Neptune at 2021 Solar conjunction

   Wednesday March 10th the outer ringed planet Neptune will reach a point in its respective orbit where Neptune will be on the opposite side of the Sun as viewed from here on Earth. Neptune, or any of the other outer planets (Mars to Neptune), dwarf planets, or small solar system bodies beyond the Earth’s orbit, will all eventually reach this position on the opposite side of the Sun known as solar conjunction.
   For the two inner planets, Mercury and Venus, when they are at a similar position on the opposite side of the Sun, they are at superior conjunction.
   
   
   

Click here to go to the Qué tal in the Current Skies web site for monthly observing information, or here to return to bobs-spaces.

The Moon, Mars, and NASA’s Perseverance

   Thursday evening February 18th the 7-day old almost first quarter but still waxing crescent Moon will be about 3o from the ‘Red Planet’ Mars. Despite the -11.75 apparent magnitude of the Moon Mars, with an apparent magnitude of 0.75, will still be visible.

   
   NASA Perseverance is scheduled to land on Mars on 18 February 2021, at around 20 UT or 2 pm CST.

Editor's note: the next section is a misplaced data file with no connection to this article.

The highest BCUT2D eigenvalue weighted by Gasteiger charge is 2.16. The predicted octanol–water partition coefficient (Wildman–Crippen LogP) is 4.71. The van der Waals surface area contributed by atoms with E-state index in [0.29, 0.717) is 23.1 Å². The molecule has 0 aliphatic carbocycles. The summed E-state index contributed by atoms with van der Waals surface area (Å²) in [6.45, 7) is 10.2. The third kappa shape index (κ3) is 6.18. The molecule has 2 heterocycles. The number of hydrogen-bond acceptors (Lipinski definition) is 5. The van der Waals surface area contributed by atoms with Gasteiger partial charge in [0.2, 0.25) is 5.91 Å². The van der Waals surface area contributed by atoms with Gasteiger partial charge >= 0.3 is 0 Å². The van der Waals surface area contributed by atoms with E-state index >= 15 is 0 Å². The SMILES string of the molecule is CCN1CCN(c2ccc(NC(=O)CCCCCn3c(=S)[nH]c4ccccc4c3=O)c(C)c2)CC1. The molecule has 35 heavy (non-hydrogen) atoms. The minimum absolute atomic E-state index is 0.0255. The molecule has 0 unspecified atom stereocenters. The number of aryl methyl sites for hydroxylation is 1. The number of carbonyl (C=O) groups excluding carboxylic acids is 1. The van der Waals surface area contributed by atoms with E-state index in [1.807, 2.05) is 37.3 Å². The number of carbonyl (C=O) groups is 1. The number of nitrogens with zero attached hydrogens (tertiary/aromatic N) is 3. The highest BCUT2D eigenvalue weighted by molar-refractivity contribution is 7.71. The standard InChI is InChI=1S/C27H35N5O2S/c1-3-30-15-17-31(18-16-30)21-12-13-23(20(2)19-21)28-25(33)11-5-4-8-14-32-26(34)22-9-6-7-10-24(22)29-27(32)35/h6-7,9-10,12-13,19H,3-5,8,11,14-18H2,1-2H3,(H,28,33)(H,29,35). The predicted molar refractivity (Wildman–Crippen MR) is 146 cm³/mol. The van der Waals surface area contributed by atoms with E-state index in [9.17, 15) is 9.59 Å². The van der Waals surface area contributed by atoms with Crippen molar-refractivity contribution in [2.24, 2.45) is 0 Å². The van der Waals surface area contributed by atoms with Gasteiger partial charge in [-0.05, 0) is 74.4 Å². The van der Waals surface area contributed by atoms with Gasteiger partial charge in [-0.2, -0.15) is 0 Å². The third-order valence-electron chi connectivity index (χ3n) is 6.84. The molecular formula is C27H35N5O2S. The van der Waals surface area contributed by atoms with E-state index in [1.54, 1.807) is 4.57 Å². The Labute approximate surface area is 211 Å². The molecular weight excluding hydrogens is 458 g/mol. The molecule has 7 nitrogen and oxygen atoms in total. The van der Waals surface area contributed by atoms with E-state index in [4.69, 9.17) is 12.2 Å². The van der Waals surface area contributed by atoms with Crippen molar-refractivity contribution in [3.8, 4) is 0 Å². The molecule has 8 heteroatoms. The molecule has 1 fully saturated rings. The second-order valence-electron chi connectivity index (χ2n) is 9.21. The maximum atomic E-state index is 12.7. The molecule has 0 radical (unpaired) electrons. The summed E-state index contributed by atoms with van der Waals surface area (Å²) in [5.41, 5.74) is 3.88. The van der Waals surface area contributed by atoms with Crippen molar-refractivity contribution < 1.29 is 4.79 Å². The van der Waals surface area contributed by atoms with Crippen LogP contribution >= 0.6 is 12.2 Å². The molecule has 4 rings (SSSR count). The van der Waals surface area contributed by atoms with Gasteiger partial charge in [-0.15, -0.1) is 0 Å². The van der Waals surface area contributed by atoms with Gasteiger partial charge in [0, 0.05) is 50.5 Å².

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Moon – Uranus Conjunction

   Wednesday evening February 17th the 6-day old waxing crescent Moon will be about 3-4o from the outer and ringed Planet Uranus. While the Moon with an apparent magnitude of -11.5 will certainly be visible, Uranus with an apparent magnitude of 5.81 will not!

   
   
   

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Crescent Moon – Neptune Conjunction

   Saturday February 13th the 2-day old thin waxing crescent Moon will be about 2-3o from the outer planet Neptune and about 6-7o to the west from Dwarf Planet Ceres. The Moon will pass by Ceres over the next 24 hours and by about this time tomorrow the Moon will be to the east from Ceres.
   I should point out that Ceres with an apparent magnitude between 8th and 9th and Neptune with an apparent magnitude between 7th and 8th neither will be visible to the unaided eye.
   However when you are looking toward the Moon you will be looking in the direction of these two distant members of our solar system. This graphic shows the position of the Earth, our Moon, Ceres, and Neptune on February 13th. From this perspective objects to the left of the Sun will be seen in the evening skies as the Earth rotates.

   
   
   

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Mars at Eastern Quadrature

orbital-positions   Monday February 1st the position of the planet Mars, with respect to the Earth and the Sun, places this planet at what is called eastern quadrature. At that orbital position Mars, and actually any outer planet, is at a 90 degree angle from the Earth as this graphic shows, and the banner graphic at the top of the page shows. Think first quarter Moon as that is a fair comparison of the relative positions of Earth, Sun, and Mars.